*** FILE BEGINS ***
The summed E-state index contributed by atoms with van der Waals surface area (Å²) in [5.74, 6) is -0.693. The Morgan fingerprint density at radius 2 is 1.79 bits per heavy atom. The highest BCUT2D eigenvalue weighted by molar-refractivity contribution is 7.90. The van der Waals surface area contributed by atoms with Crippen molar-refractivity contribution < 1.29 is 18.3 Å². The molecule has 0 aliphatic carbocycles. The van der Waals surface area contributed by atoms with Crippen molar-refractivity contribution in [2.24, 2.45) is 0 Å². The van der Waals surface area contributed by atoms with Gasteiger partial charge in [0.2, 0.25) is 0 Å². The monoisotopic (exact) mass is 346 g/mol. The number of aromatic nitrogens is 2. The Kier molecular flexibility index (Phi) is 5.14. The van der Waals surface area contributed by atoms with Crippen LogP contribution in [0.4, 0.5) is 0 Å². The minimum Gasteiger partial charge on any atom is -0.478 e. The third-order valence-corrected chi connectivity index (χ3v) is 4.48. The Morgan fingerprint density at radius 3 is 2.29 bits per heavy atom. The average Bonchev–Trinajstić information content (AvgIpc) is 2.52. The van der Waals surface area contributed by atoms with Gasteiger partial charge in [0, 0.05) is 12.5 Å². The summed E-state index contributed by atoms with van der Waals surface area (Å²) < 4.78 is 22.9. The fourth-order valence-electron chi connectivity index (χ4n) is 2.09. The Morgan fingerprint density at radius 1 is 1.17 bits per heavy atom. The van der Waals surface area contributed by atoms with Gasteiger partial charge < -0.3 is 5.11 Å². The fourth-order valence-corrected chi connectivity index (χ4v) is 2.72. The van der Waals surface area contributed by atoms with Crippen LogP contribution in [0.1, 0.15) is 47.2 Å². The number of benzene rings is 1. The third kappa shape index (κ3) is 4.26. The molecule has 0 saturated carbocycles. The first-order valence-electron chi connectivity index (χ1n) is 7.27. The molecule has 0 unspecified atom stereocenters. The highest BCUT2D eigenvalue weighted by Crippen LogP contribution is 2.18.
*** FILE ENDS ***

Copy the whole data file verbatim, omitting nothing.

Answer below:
The summed E-state index contributed by atoms with van der Waals surface area (Å²) in [5.74, 6) is -0.693. The Morgan fingerprint density at radius 2 is 1.79 bits per heavy atom. The highest BCUT2D eigenvalue weighted by molar-refractivity contribution is 7.90. The van der Waals surface area contributed by atoms with Crippen molar-refractivity contribution < 1.29 is 18.3 Å². The molecule has 0 aliphatic carbocycles. The van der Waals surface area contributed by atoms with Crippen molar-refractivity contribution in [2.24, 2.45) is 0 Å². The van der Waals surface area contributed by atoms with Gasteiger partial charge in [0.2, 0.25) is 0 Å². The monoisotopic (exact) mass is 346 g/mol. The number of aromatic nitrogens is 2. The Kier molecular flexibility index (Phi) is 5.14. The van der Waals surface area contributed by atoms with Crippen LogP contribution in [0.4, 0.5) is 0 Å². The minimum Gasteiger partial charge on any atom is -0.478 e. The third-order valence-corrected chi connectivity index (χ3v) is 4.48. The Morgan fingerprint density at radius 3 is 2.29 bits per heavy atom. The average Bonchev–Trinajstić information content (AvgIpc) is 2.52. The van der Waals surface area contributed by atoms with Gasteiger partial charge in [0, 0.05) is 12.5 Å². The summed E-state index contributed by atoms with van der Waals surface area (Å²) < 4.78 is 22.9. The fourth-order valence-electron chi connectivity index (χ4n) is 2.09. The Morgan fingerprint density at radius 1 is 1.17 bits per heavy atom. The van der Waals surface area contributed by atoms with Gasteiger partial charge < -0.3 is 5.11 Å². The fourth-order valence-corrected chi connectivity index (χ4v) is 2.72. The van der Waals surface area contributed by atoms with Crippen LogP contribution in [0.1, 0.15) is 47.2 Å². The number of benzene rings is 1. The third kappa shape index (κ3) is 4.26. The molecule has 0 saturated carbocycles. The first-order valence-electron chi connectivity index (χ1n) is 7.27. The molecule has 0 unspecified atom stereocenters. The highest BCUT2D eigenvalue weighted by Crippen LogP contribution is 2.18.